When we do finally truly get to know Susan Foreman in this episode she is a wonderful mystery, perhaps more so than the Doctor in my opinion as we start off on this journey. From what we gather she doesn’t seem to have friends easily as per Ian and Barbara’s flashbacks of her at school. She often gets things wrong about the culture she’s pretending to be in and yet in her short scene in the school she thrives off what she’s learning. She clearly wants to fit in, have a place in the universe. Something that we can see with her interactions later she’s probably not had in a long while in her explorations with her grandfather….

The Doctor’s first incarnation, played by William Hartnell

And speaking of Grandfather, The Doctor is a very different man (or woman thanks to our newest showrunner Chris Chibnall) that the current fandom are used to. When he is introduced to us, catching these two teachers looking for Susan, he’s not only short tempered, but comically amused at their worry about her safety. Already we can see he’s pompous and self serving or at least, in the case of him and his granddaughter most certainly doesn’t care about much else. If not for Susan’s calling out, Ian and Barbara would have never headed inside the TARDIS in the first place and we’d have not had the adventures that followed.

Before I press on, the TARDIS itself is another marvel. Using a police box as a spaceship — not only to save on budget but also as a fantastic idea to claim it as a chameleon and fit in its surroundings — and a broken one at that. It’s clearly it’s all designed in a rush but its gorgeous simplicity and stark white imagery really does make the real world out in the junkyard feel more like Earth. The wonderful humming noise, which is used to suggest the ship is alive does wonders to keep that illusion going even with some of the odd cuts between characters as they discuss the situation they find themselves in.

The Doctor telling his granddaughter Susan (Carole Ann Ford) that he found her two teachers looking for her in the junkyard.

We discover, as do Ian and Barbara, that Susan and her grandfather the Doctor, are aliens from another world and time, exiled from their own people.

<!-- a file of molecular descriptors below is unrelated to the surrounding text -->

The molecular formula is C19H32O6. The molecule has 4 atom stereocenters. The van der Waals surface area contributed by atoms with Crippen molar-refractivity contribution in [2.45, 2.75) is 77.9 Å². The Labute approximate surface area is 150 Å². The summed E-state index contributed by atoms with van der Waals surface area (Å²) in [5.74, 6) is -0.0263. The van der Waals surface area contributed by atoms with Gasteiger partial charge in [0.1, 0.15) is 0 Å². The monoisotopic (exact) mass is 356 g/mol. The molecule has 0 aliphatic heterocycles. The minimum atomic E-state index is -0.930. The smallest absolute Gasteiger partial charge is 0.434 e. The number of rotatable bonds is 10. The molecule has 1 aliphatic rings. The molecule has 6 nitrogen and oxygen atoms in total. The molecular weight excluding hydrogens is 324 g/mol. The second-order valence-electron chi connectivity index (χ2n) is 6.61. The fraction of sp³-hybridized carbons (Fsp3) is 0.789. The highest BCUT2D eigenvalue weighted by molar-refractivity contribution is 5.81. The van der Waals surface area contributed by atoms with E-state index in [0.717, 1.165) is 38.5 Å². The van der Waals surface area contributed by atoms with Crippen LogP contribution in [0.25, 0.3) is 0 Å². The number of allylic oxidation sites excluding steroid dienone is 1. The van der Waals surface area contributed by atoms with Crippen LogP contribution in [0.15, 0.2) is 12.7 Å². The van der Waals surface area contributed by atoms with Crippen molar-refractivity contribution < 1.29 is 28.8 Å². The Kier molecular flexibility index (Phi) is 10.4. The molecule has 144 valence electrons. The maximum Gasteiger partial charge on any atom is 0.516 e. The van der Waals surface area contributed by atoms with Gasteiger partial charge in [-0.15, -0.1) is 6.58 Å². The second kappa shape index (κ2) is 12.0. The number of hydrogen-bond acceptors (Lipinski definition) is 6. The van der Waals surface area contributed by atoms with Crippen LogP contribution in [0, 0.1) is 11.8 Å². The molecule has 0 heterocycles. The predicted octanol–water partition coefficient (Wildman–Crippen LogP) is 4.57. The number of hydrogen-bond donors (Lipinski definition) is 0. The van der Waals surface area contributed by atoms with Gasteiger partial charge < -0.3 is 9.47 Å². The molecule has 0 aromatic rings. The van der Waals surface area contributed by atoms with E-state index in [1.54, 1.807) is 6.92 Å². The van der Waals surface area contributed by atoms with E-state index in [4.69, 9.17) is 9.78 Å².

When her grandfather tells Susan that her teachers were following her, she wants them to understand that what she’s saying is true and when she senses her grandfather’s plan she wants to be let go because in her own words ‘they are good and kind people’. However, this is not a Doctor we are used to seeing on screen, it’s this Doctor that decides they are safer taking them away from 1963 akin to the BFG’s reasoning for taking Sophie from the orphanage in Roald Dahl’s classic tale. Fearing that these simple humans won’t be able to keep their mouth shut.  

IAN: You’re treating us like children.
DOCTOR: Am I? The children of my civilisation would be insulted.

With the teachers refusing to believe what we as an audience are now sure to be true, even with Susan’s protests they are swept away into space and time, the now infamous title sequence used to show the passage of time without much other fanfare. Then we cut to the police box on what appears to be an alien world, on a crisp desert landscape, and a foreboding shadow coming forwards stage right.

The adventure certainly doesn’t end there, the beginning of a lifelong adventure has only just begun.

Next time, tune in for part two of this wonderful caper; for the Stone Age, The Doctor’s truer colours, and how important it is to bring your matches with you to meet some hungry cavemen.

Also, as a bonus for these articles, I’ll be doing doodles and such like, so here’s my coloured up doodle I drew of Ian and Barbara, during one of my favourite moments before the teachers are snatched away into time and space.